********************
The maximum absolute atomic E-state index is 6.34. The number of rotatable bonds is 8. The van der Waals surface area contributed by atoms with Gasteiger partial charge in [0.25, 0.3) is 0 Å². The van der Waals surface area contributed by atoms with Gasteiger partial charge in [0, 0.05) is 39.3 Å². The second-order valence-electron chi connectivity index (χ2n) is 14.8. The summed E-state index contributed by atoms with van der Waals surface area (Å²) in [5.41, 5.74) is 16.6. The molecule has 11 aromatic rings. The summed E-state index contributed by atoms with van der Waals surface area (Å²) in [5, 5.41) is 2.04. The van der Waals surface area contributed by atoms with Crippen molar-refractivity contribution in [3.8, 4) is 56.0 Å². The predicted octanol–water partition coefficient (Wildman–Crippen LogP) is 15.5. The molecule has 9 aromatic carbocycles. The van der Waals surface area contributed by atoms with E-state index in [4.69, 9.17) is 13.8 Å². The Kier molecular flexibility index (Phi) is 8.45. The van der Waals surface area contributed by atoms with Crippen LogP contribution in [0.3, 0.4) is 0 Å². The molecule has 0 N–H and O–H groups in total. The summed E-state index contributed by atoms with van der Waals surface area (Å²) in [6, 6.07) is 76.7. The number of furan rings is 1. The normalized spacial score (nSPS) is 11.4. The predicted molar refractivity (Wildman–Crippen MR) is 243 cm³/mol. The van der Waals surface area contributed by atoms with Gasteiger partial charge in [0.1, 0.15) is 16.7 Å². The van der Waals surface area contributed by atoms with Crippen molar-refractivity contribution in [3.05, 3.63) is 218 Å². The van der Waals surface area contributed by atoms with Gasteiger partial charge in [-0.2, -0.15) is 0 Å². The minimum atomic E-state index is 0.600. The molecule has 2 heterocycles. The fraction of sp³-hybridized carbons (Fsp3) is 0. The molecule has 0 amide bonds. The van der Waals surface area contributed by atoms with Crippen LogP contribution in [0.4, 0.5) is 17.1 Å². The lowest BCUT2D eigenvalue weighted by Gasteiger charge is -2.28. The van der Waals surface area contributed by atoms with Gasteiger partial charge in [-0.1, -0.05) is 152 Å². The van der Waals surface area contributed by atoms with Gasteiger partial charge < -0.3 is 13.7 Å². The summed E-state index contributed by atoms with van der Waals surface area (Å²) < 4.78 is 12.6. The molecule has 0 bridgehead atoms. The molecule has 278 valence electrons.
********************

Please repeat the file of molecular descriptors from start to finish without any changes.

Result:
The maximum absolute atomic E-state index is 6.34. The number of rotatable bonds is 8. The van der Waals surface area contributed by atoms with Gasteiger partial charge in [0.25, 0.3) is 0 Å². The van der Waals surface area contributed by atoms with Gasteiger partial charge in [0, 0.05) is 39.3 Å². The second-order valence-electron chi connectivity index (χ2n) is 14.8. The summed E-state index contributed by atoms with van der Waals surface area (Å²) in [5.41, 5.74) is 16.6. The molecule has 11 aromatic rings. The summed E-state index contributed by atoms with van der Waals surface area (Å²) in [5, 5.41) is 2.04. The van der Waals surface area contributed by atoms with Crippen molar-refractivity contribution in [3.8, 4) is 56.0 Å². The predicted octanol–water partition coefficient (Wildman–Crippen LogP) is 15.5. The molecule has 9 aromatic carbocycles. The van der Waals surface area contributed by atoms with E-state index in [4.69, 9.17) is 13.8 Å². The Kier molecular flexibility index (Phi) is 8.45. The van der Waals surface area contributed by atoms with Crippen LogP contribution in [0.3, 0.4) is 0 Å². The molecule has 0 N–H and O–H groups in total. The summed E-state index contributed by atoms with van der Waals surface area (Å²) in [6, 6.07) is 76.7. The number of furan rings is 1. The normalized spacial score (nSPS) is 11.4. The predicted molar refractivity (Wildman–Crippen MR) is 243 cm³/mol. The van der Waals surface area contributed by atoms with Gasteiger partial charge in [0.1, 0.15) is 16.7 Å². The van der Waals surface area contributed by atoms with Crippen molar-refractivity contribution in [3.05, 3.63) is 218 Å². The van der Waals surface area contributed by atoms with Gasteiger partial charge in [-0.2, -0.15) is 0 Å². The minimum atomic E-state index is 0.600. The molecule has 2 heterocycles. The fraction of sp³-hybridized carbons (Fsp3) is 0. The molecule has 0 amide bonds. The van der Waals surface area contributed by atoms with Crippen LogP contribution in [0.4, 0.5) is 17.1 Å². The lowest BCUT2D eigenvalue weighted by Gasteiger charge is -2.28. The van der Waals surface area contributed by atoms with Gasteiger partial charge in [-0.1, -0.05) is 152 Å². The van der Waals surface area contributed by atoms with Gasteiger partial charge < -0.3 is 13.7 Å². The summed E-state index contributed by atoms with van der Waals surface area (Å²) < 4.78 is 12.6. The molecule has 0 bridgehead atoms. The molecule has 278 valence electrons.